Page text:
Backing the arguments of an Orrick litigation team, a California federal judge has dismissed a Covid-19-related class action against Santa Clara University over claims SCU students were entitled to reimbursement for tuition and fees because the school shifted to online instruction as a result of the pandemic.
The plaintiffs brought a number of claims, including a claim for breach of an implied contract, in connection with SCU’s transition to online instruction in March 2020 following the implementation of regional stay-at-home and shelter-in-place orders. After Orrick filed its motion to dismiss, Plaintiffs voluntarily dropped claims as to students on the quarter system (approximately 90 percent of the proposed class) and abandoned claims for conversion and violation of the unlawful prong of California’s Unfair Competition Law (UCL).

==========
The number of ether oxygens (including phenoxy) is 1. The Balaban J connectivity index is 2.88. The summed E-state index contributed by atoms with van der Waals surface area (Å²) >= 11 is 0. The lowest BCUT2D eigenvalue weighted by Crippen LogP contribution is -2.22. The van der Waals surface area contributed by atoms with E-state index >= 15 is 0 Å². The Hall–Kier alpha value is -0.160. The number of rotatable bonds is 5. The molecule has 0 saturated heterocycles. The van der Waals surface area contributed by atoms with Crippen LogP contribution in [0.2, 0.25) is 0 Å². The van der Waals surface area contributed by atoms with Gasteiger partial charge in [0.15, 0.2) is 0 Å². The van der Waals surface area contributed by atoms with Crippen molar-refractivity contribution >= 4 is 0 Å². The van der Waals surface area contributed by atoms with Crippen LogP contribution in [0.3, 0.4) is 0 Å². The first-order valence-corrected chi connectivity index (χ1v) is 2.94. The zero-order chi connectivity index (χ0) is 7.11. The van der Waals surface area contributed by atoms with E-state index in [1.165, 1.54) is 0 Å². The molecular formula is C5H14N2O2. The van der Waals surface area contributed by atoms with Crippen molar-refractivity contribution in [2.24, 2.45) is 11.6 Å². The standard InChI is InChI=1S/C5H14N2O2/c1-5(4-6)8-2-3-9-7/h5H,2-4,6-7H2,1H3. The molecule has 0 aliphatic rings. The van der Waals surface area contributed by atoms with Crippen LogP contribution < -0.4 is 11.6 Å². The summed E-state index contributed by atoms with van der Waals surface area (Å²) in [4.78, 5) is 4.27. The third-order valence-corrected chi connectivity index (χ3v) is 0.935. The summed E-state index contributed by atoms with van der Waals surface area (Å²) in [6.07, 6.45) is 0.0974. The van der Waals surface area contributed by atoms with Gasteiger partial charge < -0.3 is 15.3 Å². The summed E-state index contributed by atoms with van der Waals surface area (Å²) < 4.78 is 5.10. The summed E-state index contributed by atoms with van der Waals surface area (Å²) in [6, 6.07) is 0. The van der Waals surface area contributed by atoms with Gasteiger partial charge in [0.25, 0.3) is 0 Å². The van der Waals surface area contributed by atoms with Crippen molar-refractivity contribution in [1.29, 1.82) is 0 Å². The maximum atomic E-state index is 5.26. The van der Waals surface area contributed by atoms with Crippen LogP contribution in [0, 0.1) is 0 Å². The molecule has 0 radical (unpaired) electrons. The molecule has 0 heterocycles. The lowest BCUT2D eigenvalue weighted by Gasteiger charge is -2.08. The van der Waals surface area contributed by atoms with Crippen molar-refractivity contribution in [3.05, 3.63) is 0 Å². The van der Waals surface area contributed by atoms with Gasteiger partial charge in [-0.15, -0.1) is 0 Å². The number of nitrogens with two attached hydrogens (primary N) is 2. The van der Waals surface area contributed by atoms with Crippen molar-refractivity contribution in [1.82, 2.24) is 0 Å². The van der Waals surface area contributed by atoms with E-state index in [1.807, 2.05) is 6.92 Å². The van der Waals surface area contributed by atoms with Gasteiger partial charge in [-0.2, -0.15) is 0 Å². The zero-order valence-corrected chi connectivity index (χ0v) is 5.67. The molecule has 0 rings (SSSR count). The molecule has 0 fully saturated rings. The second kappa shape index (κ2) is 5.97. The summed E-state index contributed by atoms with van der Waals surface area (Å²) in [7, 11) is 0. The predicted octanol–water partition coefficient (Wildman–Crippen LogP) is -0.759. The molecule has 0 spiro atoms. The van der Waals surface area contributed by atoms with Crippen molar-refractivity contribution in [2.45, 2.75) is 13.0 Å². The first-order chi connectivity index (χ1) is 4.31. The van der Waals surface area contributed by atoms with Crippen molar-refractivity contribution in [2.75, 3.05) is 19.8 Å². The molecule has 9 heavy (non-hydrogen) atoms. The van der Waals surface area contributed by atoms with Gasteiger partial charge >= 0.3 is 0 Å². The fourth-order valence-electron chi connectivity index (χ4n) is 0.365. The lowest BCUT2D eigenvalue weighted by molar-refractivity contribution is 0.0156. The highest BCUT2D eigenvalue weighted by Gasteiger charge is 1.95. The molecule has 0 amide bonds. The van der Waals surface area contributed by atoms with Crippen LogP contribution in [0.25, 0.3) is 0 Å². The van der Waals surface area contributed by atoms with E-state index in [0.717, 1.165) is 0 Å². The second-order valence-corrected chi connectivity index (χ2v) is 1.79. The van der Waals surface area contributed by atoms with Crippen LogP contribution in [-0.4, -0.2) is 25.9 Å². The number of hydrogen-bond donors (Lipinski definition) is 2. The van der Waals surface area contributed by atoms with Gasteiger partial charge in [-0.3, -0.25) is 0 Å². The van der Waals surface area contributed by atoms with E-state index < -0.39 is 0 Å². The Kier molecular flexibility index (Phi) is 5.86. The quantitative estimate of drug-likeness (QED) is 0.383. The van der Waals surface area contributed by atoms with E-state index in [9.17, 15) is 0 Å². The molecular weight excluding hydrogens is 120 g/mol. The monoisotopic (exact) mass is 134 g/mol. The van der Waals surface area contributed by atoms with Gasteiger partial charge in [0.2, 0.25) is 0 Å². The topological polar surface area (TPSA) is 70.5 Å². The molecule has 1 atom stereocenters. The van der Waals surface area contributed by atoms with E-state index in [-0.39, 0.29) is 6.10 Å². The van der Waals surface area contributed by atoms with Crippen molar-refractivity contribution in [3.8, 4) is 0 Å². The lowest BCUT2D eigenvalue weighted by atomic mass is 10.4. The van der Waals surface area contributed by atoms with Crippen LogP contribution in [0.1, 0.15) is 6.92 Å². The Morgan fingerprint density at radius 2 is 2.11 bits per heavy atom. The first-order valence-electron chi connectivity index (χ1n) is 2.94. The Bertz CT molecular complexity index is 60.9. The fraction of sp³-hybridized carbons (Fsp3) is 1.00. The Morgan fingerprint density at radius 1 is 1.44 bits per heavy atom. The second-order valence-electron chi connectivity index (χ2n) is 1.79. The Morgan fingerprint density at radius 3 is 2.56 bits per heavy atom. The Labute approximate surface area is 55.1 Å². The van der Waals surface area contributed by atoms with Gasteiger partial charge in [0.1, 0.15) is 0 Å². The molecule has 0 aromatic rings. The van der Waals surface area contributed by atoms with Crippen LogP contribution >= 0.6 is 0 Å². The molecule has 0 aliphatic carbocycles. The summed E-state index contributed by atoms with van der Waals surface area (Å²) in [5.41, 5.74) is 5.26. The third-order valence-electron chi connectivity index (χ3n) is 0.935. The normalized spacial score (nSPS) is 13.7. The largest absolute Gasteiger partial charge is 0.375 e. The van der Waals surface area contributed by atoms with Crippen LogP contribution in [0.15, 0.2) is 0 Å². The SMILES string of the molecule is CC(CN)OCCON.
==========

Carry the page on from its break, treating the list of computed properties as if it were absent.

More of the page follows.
In an 18-page ruling on March 29, 2021, U.S. District Judge Lucy Koh granted Santa Clara University’s motion to dismiss as to the remaining breach of contract, UCL and unjust enrichment claims. The court agreed with our arguments that vague statements in university promotional materials do not constitute “specific” promises that can support a breach of contact claim under California law; and California has no stand-alone cause of action for unjust enrichment.
The case is one of dozens filed against colleges and universities across the country seeking refunds of tuition and fees following the transition to remote instruction as a result of COVID-19.
The Orrick team was led by partners Karen Johnson-McKewan and Marc Shapiro and associates Sarah Mullins and Haley Jankowski.